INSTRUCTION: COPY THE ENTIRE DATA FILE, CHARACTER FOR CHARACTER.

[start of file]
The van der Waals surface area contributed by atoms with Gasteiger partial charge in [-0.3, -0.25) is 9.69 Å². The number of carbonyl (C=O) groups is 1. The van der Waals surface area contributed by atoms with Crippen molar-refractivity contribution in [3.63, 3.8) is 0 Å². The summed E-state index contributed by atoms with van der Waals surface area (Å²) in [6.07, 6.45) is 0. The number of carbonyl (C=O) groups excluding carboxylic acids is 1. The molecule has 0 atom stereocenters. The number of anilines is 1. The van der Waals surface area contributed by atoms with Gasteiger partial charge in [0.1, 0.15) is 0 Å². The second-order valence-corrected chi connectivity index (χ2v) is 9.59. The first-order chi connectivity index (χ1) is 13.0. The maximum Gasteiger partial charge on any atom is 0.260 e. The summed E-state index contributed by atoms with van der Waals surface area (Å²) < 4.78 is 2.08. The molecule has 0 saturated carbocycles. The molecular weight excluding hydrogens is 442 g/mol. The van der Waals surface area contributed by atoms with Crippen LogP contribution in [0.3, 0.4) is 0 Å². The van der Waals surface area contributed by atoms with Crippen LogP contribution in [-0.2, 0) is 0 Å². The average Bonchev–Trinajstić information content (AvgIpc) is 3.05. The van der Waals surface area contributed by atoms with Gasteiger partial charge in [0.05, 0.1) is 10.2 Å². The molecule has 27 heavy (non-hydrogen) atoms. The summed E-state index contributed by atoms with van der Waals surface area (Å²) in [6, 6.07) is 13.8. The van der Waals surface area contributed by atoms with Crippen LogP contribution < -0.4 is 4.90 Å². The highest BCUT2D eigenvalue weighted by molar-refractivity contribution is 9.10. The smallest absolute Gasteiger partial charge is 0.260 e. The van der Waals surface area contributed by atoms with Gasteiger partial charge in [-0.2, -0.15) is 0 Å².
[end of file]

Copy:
The van der Waals surface area contributed by atoms with Gasteiger partial charge in [-0.3, -0.25) is 9.69 Å². The number of carbonyl (C=O) groups is 1. The van der Waals surface area contributed by atoms with Crippen molar-refractivity contribution in [3.63, 3.8) is 0 Å². The summed E-state index contributed by atoms with van der Waals surface area (Å²) in [6.07, 6.45) is 0. The number of carbonyl (C=O) groups excluding carboxylic acids is 1. The molecule has 0 atom stereocenters. The number of anilines is 1. The van der Waals surface area contributed by atoms with Gasteiger partial charge in [0.1, 0.15) is 0 Å². The second-order valence-corrected chi connectivity index (χ2v) is 9.59. The first-order chi connectivity index (χ1) is 13.0. The maximum Gasteiger partial charge on any atom is 0.260 e. The summed E-state index contributed by atoms with van der Waals surface area (Å²) < 4.78 is 2.08. The molecule has 0 saturated carbocycles. The molecular weight excluding hydrogens is 442 g/mol. The van der Waals surface area contributed by atoms with Crippen LogP contribution in [0.3, 0.4) is 0 Å². The van der Waals surface area contributed by atoms with Crippen LogP contribution in [-0.2, 0) is 0 Å². The average Bonchev–Trinajstić information content (AvgIpc) is 3.05. The van der Waals surface area contributed by atoms with Gasteiger partial charge in [0.05, 0.1) is 10.2 Å². The molecule has 27 heavy (non-hydrogen) atoms. The summed E-state index contributed by atoms with van der Waals surface area (Å²) in [6, 6.07) is 13.8. The van der Waals surface area contributed by atoms with Crippen LogP contribution < -0.4 is 4.90 Å². The highest BCUT2D eigenvalue weighted by molar-refractivity contribution is 9.10. The smallest absolute Gasteiger partial charge is 0.260 e. The van der Waals surface area contributed by atoms with Gasteiger partial charge in [-0.2, -0.15) is 0 Å².